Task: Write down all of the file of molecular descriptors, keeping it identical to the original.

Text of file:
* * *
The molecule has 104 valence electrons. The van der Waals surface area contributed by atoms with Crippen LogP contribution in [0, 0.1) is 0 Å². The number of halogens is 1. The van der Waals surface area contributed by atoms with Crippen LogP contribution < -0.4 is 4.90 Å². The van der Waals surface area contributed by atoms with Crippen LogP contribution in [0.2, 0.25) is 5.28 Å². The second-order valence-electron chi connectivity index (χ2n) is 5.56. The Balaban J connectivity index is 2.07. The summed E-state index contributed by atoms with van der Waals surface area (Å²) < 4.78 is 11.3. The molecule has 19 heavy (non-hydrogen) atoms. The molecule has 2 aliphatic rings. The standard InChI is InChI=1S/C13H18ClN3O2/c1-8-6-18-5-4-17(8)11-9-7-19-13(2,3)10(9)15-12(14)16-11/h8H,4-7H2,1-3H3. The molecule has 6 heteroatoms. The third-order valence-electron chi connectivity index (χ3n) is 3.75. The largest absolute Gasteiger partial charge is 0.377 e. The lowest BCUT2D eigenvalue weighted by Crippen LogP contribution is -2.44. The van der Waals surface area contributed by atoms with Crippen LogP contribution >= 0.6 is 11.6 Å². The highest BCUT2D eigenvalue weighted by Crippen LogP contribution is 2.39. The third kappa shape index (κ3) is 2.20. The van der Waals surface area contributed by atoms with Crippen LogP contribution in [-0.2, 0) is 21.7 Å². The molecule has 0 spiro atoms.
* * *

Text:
The molecule has 104 valence electrons. The van der Waals surface area contributed by atoms with Crippen LogP contribution in [0, 0.1) is 0 Å². The number of halogens is 1. The van der Waals surface area contributed by atoms with Crippen LogP contribution < -0.4 is 4.90 Å². The van der Waals surface area contributed by atoms with Crippen LogP contribution in [0.2, 0.25) is 5.28 Å². The second-order valence-electron chi connectivity index (χ2n) is 5.56. The Balaban J connectivity index is 2.07. The summed E-state index contributed by atoms with van der Waals surface area (Å²) < 4.78 is 11.3. The molecule has 19 heavy (non-hydrogen) atoms. The molecule has 2 aliphatic rings. The standard InChI is InChI=1S/C13H18ClN3O2/c1-8-6-18-5-4-17(8)11-9-7-19-13(2,3)10(9)15-12(14)16-11/h8H,4-7H2,1-3H3. The molecule has 6 heteroatoms. The third-order valence-electron chi connectivity index (χ3n) is 3.75. The largest absolute Gasteiger partial charge is 0.377 e. The lowest BCUT2D eigenvalue weighted by Crippen LogP contribution is -2.44. The van der Waals surface area contributed by atoms with Crippen LogP contribution >= 0.6 is 11.6 Å². The highest BCUT2D eigenvalue weighted by Crippen LogP contribution is 2.39. The third kappa shape index (κ3) is 2.20. The van der Waals surface area contributed by atoms with Crippen LogP contribution in [-0.2, 0) is 21.7 Å². The molecule has 0 spiro atoms.